Originally, this was going to be a post dedicated to showing off full-size vans. BIRD's post got me thinking about full-size vans, specifically, which one I'd choose over all other full-size vans. However, through some research and childhood memories, that idea derailed into a more interesting post idea; How can a mass produced vehicle be more special than a modern supercar.

To make one thing clear, not just any mass produced sum of parts can be this special. It takes a certain sum of parts certain circumstances to achieve this level.

First, let us start with this 1974 Plymouth Voyager. You may be thinking; “How is this van from the 1970’s special?” You also might be thinking; "There was a Plymouth Voyager before the ubiquitous Plymouth minivan we've all come to know?" The answers, in order, are; We’ll get to that, and Yes. While mostly forgotten when looking back at 1970's vans, it an interesting variant of the typical Dodge van of the time. Only available in a 12 or 15 passenger configuration, with either the 318 or 360 LA V8, and wasn't able to be optioned as a cargo van.


Now, let’s look closer to see how special this van really is. The Voyager was basically a rebadged Dodge Sportsman, though not produced in nearly as many numbers. An elderly neighbor of my grandmother's used to have an old Plymouth Voyager, typically sitting in his backyard. It was in original unrestored condition, and was used hard. It very rarely moved by the time I came around. I would often stare at it when I would come to visit my grandmother, first wondering what it was, and later, admiring its clean and simple design. That Plymouth gave me that first thrill of seeing a rough, hidden, and semi-unknown gem. It’s a vehicle that, while never intended to become rare, has over time become just that. All of these things are what makes this vehicle, and many others, special.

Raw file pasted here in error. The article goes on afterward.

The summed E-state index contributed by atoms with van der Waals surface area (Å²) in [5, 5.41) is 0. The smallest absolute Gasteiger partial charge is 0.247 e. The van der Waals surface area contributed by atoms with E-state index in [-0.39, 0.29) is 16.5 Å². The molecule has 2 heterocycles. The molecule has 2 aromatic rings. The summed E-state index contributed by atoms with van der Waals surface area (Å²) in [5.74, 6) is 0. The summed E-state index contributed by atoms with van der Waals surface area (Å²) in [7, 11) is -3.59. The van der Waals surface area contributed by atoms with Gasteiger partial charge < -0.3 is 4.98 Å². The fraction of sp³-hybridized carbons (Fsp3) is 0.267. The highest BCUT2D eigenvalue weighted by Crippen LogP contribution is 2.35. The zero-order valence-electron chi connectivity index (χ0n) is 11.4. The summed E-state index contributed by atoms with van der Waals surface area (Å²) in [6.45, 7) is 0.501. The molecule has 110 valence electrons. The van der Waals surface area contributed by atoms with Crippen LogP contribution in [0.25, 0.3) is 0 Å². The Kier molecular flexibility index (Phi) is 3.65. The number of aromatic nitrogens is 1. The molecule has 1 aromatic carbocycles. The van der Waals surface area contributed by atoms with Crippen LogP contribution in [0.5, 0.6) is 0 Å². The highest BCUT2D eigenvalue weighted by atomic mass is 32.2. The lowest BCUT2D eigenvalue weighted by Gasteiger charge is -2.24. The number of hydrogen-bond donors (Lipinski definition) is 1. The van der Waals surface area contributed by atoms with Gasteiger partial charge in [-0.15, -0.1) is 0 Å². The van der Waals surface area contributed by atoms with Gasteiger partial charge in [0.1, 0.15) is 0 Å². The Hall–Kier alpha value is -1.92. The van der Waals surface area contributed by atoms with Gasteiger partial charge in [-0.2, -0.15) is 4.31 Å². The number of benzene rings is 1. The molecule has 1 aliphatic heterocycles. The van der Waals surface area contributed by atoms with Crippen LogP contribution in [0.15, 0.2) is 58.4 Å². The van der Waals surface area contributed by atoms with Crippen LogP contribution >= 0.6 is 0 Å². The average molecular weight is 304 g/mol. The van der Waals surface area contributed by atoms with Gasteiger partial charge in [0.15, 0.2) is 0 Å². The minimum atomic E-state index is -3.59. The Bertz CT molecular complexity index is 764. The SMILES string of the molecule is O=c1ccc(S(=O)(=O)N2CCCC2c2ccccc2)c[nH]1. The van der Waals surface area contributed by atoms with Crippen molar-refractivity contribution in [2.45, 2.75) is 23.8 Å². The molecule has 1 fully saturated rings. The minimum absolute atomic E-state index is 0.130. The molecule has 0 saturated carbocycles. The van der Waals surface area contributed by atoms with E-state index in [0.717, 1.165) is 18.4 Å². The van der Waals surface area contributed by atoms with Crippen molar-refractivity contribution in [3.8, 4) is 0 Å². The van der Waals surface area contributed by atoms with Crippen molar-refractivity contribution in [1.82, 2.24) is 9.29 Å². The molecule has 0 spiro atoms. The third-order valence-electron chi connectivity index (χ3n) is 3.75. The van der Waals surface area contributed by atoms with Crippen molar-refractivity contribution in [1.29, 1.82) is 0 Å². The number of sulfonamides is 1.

I realize that this is just a personal opinion, and not everyone feels this way. This is mainly meant as a piece to get readers thinking. In the earlier days of Jalopnik, Murliee Martin and his “Down on the Street” series showed this not often thought about side of the car world; those cars that through a variety of unintentional circumstances became rare and special. I’m sure that everyone passes by at least one of these vehicles on a daily basis, often without thinking about it. Thanks to that Voyager, DOTS and countless other hidden gems I have found over the years, I always keep a look out while I’m out and around. I always find myself gravitating towards those special cars, remembering this thought: that the modern supercar will still be around for many years to come, but how long with that hidden gem be around?